Page 3877 - Week 10 - Thursday, 28 August 2008

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It was very interesting to hear the Chief Minister last week saying that they did everything in accordance with the Corporations Law, but, in fact, he seems to have overlooked this important element of his own legislation—that is, the Territory-owned Corporations Act, which imposes a higher standard on him and his deputy than is imposed by commonwealth Corporations Law. What we saw last week in relation to Rhodium Asset Solutions was the Chief Minister trying to hide behind cobbled-together legal advice, which, by his own admission, was written by someone who had not actually read the report, and the Hansard record of question time shows that. The sole defence of the Chief Minister and the Deputy Chief Minister was “we have this advice that says that we’re right and everybody else is wrong, written by somebody who hasn’t read the report”. It would also be interesting to know what question it was that was asked that formed the centre of that advice, because the question you ask in relation to legal advice is the key to the advice that you will receive.

In Ms MacDonald’s rearguard attempt to try to cosy up to her Labor colleagues after she had signed up to the unanimous report, she tried to say that there was not “very much bad” in the report about the shareholders. In fact, if you go through the recommendations and the discussion in relation to the recommendations, you will see that there are 10 separate places where the shareholders are the subject of adverse comments. Chapter 4 says that there was uncertainty about the direction coming from the shareholders and that the board did not actually know what the shareholders wanted. After the shareholders asked for a business plan, there was failure to give any feedback on the business plan. That certainly ended up with a situation where we had an organisation which was entirely rudderless. It had no leadership from its principal shareholders, who had very strong obligations under the Territory-owned Corporations Act and also a considerable duty to look after the financial interests of the ACT.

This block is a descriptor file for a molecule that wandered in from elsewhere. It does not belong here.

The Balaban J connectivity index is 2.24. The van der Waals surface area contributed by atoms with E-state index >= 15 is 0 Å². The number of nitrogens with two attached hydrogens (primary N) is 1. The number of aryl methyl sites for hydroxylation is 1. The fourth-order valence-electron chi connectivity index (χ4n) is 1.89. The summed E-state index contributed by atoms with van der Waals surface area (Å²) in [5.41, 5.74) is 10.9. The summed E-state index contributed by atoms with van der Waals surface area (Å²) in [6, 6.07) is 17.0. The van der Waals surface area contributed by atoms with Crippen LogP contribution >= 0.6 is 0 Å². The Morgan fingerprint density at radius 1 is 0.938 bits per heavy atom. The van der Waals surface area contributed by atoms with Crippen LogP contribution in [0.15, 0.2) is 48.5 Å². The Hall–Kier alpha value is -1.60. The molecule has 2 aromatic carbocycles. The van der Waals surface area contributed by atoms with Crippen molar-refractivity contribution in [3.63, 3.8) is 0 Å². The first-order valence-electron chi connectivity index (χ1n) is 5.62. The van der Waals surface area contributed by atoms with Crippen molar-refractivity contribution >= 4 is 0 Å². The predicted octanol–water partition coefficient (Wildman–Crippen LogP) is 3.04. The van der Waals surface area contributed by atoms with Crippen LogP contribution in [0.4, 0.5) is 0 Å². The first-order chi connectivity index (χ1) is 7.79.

The people of the ACT own Rhodium Asset Solutions, and through the mismanagement of that company, which was overseen by the Chief Minister and the Deputy Chief Minister as the proxy shareholders on behalf of the ACT taxpayers, we have seen the business fall away to nothing. Once upon a time it was a business that was worth in the order of $7 million, and, in the process of trying to sell this business and the mishandling of the selling of the business, there will now be a fire sale to sell off the assets. The ACT taxpayer will be lucky to get a return of perhaps $1 million to $2 million. What we have seen is a falling away of the assets of the Rhodium business under the tutelage of Jon Stanhope and Katy Gallagher.

We have seen a comprehensive failure to look after the fiscal interests of the people of the ACT—the people who pay their salaries. The people who funded Rhodium Asset Solutions have been betrayed by the shareholders, and that is the single biggest message from this situation. The other message is a cautionary one: if these two shareholders have failed in a small enterprise worth less than $10 million—that is, Rhodium Asset Solutions—what of the other enterprises of which they are shareholders? What is happening there? Have they taken their eyes off the ball there as well? We know that they are the shareholders of Actew, and we know there have been considerable difficulties in Actew’s subsidiary, ActewAGL, in relation to the

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